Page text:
Many of us don’t put a whole lot of thought into conception, and when we think we are ready (or sometimes not) we get pregnant. However, it is a huge advantage to your own health and the health of the baby if you plan ahead to have your baby, so you can ensure that you have a smooth pregnancy.
By ensuring your body is ready for conception you not only get pregnant faster, but you will also have a lower chance of miscarriage and will ensure that your baby is born as healthy as possible.
Vitamins & Supplements
Many women are surprised to find out that after they become pregnant and visit a doctor that they are suppose to be taking a regular prenatal vitamin. If you are planning to get pregnant any time in the future you should ensure that you are getting enough of the following nutrients and vitamins:
- Folic Acid: women should be getting 400 micrograms or 0.4 milligrams of folic acid (also called folate) each day. Folic acid is vital for a developing fetus and helps to reduce the risk that they will develop certain neural tube defects like spinal bifida. If these types of defects run in your family you may need to take a higher dose, so consult your doctor.
- Calcium: if considering getting pregnant it is recommended to up your daily intake of calcium to 1,000mg, or three 8oz glasses of skim mild. You can also get calcium from cheese, yogurt, canned salmon, sardines and even rice.
- Vitamins & Supplements: consider a good prenatal supplement to help ensure your body is in optimal health. Also discuss with your doctor whether there are other supplements or vitamins that you should be taking.
- Caffeine: drinking more than 300 milligrams of caffeine per day can reduce fertility by up to 27 percent, so before you plan to get pregnant you will probably want to cut back on the coffee, tea and chocolate. Reducing caffeine also increases the body’s ability to absorb iron and calcium.
- Give your pregnancy a good start by kicking the following items out of your life: artificial sweeteners, alcohol, drugs (other than prescription) and cigarettes.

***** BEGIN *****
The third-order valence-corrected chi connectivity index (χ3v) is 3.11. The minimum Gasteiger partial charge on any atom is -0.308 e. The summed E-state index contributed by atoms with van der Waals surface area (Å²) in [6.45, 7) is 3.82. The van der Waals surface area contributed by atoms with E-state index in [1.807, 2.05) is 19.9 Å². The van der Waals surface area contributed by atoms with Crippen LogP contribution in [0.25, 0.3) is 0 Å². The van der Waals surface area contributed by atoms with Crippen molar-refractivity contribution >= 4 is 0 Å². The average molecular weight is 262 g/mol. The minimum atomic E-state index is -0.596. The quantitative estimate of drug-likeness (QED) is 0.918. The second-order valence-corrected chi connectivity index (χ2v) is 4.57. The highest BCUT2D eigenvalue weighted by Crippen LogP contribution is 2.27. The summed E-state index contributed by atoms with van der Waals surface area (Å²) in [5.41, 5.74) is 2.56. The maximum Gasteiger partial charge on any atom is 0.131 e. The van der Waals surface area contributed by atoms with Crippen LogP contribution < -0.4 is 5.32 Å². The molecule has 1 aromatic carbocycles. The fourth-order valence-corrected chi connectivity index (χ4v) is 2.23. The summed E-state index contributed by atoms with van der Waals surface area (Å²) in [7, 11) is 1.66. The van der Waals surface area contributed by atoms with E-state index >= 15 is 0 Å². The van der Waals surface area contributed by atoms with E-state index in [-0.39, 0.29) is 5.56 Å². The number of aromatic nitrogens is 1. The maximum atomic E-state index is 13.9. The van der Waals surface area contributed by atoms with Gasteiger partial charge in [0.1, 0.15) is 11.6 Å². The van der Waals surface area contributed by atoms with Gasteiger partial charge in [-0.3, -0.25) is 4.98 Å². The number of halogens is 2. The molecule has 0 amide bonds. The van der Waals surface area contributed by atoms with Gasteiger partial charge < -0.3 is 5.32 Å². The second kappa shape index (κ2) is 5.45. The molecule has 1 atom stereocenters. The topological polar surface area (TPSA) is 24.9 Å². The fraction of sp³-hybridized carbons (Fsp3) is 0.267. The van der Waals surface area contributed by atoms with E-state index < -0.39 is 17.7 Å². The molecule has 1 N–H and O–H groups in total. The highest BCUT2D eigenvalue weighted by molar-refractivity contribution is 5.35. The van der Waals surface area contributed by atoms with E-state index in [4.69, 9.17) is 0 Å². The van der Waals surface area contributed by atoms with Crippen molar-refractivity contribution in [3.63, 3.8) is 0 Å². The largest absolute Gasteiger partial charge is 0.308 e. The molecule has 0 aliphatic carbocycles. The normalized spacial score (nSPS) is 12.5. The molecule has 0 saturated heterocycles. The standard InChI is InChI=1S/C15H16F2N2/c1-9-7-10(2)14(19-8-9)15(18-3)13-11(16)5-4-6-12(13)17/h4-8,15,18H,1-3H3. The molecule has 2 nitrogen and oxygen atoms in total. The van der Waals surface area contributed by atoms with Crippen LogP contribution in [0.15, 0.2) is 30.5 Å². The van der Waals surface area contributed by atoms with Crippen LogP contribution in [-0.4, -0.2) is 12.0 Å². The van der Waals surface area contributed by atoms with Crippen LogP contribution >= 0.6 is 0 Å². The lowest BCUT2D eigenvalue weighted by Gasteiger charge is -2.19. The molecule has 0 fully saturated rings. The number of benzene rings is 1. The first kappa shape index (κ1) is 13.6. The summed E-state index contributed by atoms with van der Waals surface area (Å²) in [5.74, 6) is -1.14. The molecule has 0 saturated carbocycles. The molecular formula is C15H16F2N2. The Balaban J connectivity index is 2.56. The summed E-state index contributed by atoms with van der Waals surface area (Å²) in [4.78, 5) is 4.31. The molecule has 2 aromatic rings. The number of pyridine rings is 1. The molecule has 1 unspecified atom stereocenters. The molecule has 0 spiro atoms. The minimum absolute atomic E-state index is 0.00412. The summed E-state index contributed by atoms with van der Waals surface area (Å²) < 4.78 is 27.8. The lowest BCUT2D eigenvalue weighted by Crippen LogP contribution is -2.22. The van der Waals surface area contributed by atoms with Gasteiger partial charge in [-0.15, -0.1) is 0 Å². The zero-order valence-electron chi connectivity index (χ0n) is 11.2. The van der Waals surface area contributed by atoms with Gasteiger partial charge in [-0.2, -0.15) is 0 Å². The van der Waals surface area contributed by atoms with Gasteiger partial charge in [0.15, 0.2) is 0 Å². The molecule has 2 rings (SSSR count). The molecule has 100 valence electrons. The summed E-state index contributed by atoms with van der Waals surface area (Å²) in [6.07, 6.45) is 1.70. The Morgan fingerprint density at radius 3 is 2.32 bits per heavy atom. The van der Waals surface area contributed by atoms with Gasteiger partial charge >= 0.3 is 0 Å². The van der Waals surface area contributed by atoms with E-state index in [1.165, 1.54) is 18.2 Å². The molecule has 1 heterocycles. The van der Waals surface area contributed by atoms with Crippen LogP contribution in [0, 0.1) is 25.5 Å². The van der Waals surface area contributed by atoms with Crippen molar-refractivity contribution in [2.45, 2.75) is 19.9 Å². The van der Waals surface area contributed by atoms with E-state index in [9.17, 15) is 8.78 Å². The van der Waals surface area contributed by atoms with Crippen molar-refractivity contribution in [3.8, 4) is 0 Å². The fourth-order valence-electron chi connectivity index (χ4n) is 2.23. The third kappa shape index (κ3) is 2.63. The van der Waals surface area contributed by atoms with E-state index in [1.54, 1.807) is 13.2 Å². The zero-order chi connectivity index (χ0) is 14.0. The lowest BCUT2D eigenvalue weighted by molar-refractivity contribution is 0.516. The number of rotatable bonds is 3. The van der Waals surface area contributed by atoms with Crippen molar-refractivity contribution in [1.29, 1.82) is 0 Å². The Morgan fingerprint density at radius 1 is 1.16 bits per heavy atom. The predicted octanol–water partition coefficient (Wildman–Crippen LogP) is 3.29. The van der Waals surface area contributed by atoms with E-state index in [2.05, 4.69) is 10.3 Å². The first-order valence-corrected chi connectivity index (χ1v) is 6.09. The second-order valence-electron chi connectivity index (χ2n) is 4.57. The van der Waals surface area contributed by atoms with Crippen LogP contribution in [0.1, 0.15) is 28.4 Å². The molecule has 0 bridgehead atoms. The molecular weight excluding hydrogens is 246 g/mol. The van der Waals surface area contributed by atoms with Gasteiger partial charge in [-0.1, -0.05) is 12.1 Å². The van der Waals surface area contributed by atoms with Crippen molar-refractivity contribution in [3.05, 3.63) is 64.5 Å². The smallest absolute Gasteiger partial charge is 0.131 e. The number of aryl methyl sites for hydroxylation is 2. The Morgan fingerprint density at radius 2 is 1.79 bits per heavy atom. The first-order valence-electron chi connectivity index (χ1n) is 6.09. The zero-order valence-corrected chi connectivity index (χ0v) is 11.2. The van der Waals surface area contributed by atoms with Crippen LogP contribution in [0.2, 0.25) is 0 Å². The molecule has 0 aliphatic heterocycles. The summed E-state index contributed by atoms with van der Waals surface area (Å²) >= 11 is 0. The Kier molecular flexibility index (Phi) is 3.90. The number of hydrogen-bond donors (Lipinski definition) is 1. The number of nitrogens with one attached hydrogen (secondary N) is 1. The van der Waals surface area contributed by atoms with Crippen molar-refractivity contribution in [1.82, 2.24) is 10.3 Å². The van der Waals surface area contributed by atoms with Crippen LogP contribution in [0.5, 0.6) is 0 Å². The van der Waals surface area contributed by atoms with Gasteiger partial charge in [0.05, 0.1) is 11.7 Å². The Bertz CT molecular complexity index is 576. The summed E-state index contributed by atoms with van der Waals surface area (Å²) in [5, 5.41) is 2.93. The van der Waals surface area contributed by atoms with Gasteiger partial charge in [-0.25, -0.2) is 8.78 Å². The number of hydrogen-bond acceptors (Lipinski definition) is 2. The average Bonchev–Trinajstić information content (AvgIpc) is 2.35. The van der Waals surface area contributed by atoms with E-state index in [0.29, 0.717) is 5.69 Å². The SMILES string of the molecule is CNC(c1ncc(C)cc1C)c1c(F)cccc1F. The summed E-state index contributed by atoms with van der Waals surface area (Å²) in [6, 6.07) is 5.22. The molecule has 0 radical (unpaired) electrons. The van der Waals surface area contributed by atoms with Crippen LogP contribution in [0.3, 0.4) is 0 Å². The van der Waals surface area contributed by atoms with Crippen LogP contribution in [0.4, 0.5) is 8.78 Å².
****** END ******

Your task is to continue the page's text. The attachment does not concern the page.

Before you conceive, develop a routine of healthy habits so you can keep them up throughout your pregnancy. Exercise, a decent amount of sleep and a good diet are all important parts of creating a healthy home for your baby to grow. Here are some pointers on where to start:
- Exercise: try to establish a routine of regular exercise and set goals to give you something to strive for. Talk to your doctor about what types of exercise would be best for you, and try to choose at least one type of exercise, like swimming or yoga, which you can continue through your pregnancy.
- Relax: any kind of stress can have a detrimental effect on your health, including your menstrual cycle. Take time every day to relax, and if you need assistance consider taking a meditation class.
- Sleep: an adequate amount of sleep will improve your energy levels and help you cope with the biological changes of your upcoming pregnancy. Aim for at least 8 hours of solid sleep per night.
- Track your cycle: it will greatly help your chances of conceiving if you start keep track of your menstrual cycle early on. Mark the start of each cycle on a calendar and it will help you find your window of ovulation.
- Eat well: improve your diet by adding lots of fresh fruits and vegetables, whole grains and proteins. This will give you energy, and improve your chances of conceiving quickly, as well as giving your baby a healthy start.
- Target your weight: aim to achieve an ideal weight before you try to conceive, as this will give you a healthier baby and pregnancy. Whether you are overweight or underweight discuss a plan with your doctor to help you get where you want to be.
A Good Start
The best way to get prepared for pregnancy is to ensure that you are in perfect health before you begin. This means a trip to your doctor to go over any health issues you may have. The following conditions should be discussed with your physician as they could affect your pregnancy:
- High blood pressure – this must be closely monitored during pregnancy to ensure that it doesn’t cause complications.
- Diabetes – pregnancy can make diabetes more difficult to manage, so you must ensure that it is under control before you start trying to get pregnant.
- Anemia – blood tests can measure your blood counts and hemoglobin to ensure that you have healthy blood and adequate iron in your blood. Otherwise you may feel fatigued and weak during your pregnancy.
- Thyroid conditions– blood tests can be done to determine if you are over producing or under producing thyroid-stimulating hormones, leading to hyperthyroidism or hypothyroidism. Too much thyroid hormones can result in premature birth or low birth weight, while too little can result in miscarriage or even infertility.
- Sexually Transmitted Disease (STD)– different types of STDs can present different types of problems associated with fertility, conception, pregnancy and delivery.
Medical & Family History
By taking a thorough family history your doctor may be able to detect other conditions that should be tested for before you begin trying to get pregnant, such as:
High blood pressure
Additionally your doctor will want to know details about your own medical history, including:
Medications you are taking
Previous pregnancies and potential complications
Diet & exercise
Possible medical conditions
By having an overall picture of your health and history your physician can order the appropriate tests and adjust your medication if required to prevent any pregnancy complications and to ensure that both of you are as healthy as possible.